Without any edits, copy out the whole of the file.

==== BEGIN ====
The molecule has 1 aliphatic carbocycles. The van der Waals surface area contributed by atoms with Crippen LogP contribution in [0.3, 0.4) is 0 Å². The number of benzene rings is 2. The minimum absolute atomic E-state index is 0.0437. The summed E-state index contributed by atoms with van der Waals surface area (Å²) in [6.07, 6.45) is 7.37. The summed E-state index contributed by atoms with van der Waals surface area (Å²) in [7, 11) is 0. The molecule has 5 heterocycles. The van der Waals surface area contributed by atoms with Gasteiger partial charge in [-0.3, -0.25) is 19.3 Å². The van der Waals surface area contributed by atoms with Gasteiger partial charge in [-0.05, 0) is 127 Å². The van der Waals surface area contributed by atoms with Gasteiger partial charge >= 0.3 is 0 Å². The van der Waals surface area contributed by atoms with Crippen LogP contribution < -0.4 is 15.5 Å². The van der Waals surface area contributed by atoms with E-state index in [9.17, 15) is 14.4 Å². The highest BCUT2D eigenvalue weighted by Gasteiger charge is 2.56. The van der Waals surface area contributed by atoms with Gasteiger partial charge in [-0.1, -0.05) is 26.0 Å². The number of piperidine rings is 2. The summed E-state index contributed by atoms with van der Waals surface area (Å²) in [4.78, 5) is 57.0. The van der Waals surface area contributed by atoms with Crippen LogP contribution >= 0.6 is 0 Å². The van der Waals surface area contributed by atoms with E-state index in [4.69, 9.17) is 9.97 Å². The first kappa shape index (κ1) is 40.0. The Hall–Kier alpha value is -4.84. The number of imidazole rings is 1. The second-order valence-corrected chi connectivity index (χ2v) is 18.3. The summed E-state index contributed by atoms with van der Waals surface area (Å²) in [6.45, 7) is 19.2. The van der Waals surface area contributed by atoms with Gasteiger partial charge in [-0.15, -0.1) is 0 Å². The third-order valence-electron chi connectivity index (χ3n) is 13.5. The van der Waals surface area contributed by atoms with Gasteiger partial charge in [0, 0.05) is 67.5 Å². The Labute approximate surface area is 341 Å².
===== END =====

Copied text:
The molecule has 1 aliphatic carbocycles. The van der Waals surface area contributed by atoms with Crippen LogP contribution in [0.3, 0.4) is 0 Å². The number of benzene rings is 2. The minimum absolute atomic E-state index is 0.0437. The summed E-state index contributed by atoms with van der Waals surface area (Å²) in [6.07, 6.45) is 7.37. The summed E-state index contributed by atoms with van der Waals surface area (Å²) in [7, 11) is 0. The molecule has 5 heterocycles. The van der Waals surface area contributed by atoms with Gasteiger partial charge in [-0.3, -0.25) is 19.3 Å². The van der Waals surface area contributed by atoms with Gasteiger partial charge in [-0.05, 0) is 127 Å². The van der Waals surface area contributed by atoms with Gasteiger partial charge >= 0.3 is 0 Å². The van der Waals surface area contributed by atoms with Crippen LogP contribution < -0.4 is 15.5 Å². The van der Waals surface area contributed by atoms with E-state index in [9.17, 15) is 14.4 Å². The highest BCUT2D eigenvalue weighted by Gasteiger charge is 2.56. The van der Waals surface area contributed by atoms with Gasteiger partial charge in [-0.1, -0.05) is 26.0 Å². The number of piperidine rings is 2. The summed E-state index contributed by atoms with van der Waals surface area (Å²) in [4.78, 5) is 57.0. The van der Waals surface area contributed by atoms with Crippen LogP contribution >= 0.6 is 0 Å². The van der Waals surface area contributed by atoms with E-state index in [4.69, 9.17) is 9.97 Å². The first kappa shape index (κ1) is 40.0. The Hall–Kier alpha value is -4.84. The number of imidazole rings is 1. The second-order valence-corrected chi connectivity index (χ2v) is 18.3. The summed E-state index contributed by atoms with van der Waals surface area (Å²) in [6.45, 7) is 19.2. The van der Waals surface area contributed by atoms with Gasteiger partial charge in [-0.15, -0.1) is 0 Å². The third-order valence-electron chi connectivity index (χ3n) is 13.5. The van der Waals surface area contributed by atoms with Gasteiger partial charge in [0, 0.05) is 67.5 Å². The Labute approximate surface area is 341 Å².